quickly and in a supportive way can promote the sort of caring teaching/learning
environment that is the basis of retention and accomplishment for teachers
and students alike.
Successful literacy programs work because educators are listening carefully
to students in order to help them define and work toward their own goals.
They help students manage logistical problems that interfere with attendance
and provide appropriate materials and mentors, while setting up learning
tasks through which the students experience and are recognized for success.
"Most students will be inspired when they feel in control and secure
in their classes, respected by their teachers and their peers, and hopeful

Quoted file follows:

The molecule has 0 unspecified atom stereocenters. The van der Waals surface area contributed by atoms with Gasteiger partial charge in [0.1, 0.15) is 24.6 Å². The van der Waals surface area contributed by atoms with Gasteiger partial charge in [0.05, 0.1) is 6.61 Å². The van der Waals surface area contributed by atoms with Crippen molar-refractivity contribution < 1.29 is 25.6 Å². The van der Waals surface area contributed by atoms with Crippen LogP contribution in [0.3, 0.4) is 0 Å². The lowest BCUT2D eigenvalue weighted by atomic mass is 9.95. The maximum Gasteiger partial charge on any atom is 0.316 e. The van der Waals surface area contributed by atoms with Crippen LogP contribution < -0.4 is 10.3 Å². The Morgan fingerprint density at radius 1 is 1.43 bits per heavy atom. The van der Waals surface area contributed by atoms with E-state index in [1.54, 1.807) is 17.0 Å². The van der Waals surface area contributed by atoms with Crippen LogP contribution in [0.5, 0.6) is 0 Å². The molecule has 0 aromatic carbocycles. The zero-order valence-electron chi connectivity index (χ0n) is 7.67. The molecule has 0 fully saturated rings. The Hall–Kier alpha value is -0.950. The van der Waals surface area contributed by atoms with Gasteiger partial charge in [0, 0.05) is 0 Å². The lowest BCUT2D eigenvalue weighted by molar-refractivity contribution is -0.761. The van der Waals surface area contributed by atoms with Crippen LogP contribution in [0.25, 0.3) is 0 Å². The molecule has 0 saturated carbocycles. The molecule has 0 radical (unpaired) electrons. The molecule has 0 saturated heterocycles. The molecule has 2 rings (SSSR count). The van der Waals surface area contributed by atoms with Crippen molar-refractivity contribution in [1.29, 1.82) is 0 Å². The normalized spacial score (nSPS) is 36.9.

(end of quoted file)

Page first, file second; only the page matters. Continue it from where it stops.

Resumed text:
about their future academic success" (Duryee, 1989).
Bean, R. M., Partanen, J., Wright, F. & Aaronson, J. (1989). "Attrition
in urban basic literacy programs and strategies to increase retention."
Pittsburgh: University of Pittsburgh, Institute for Practice and Research
Bowren, F. (1988). Adult reading needs, adult research models. "Journal
of Reading," 210-212. (ERIC Journal No. EJ 364 673)
Cain, S. H., & Whalen, B. A. (1977). "Adult basic and secondary
education program statistics. Fiscal Year 1976." Washington, DC: National
Center for Education Statistics. (ERIC Document Reproduction Service No.
ED 178 165)
Cross, K. P. (1981). "Adults as learners." San Francisco: Jossey-Bass.
Duryee, P. P. (1989). Twelve ways to motivate and inspire. "TESOL Newsletter,
Smith-Burke, M. T. (1987). "Starting over: Characteristics of adult
literacy learners." New York: Literacy Assistance Center. (ERIC Document
Reproduction Service No. ED 302 723)
Taylor, V. (1983). "How to hold students." Middleton, IL: Key Productions.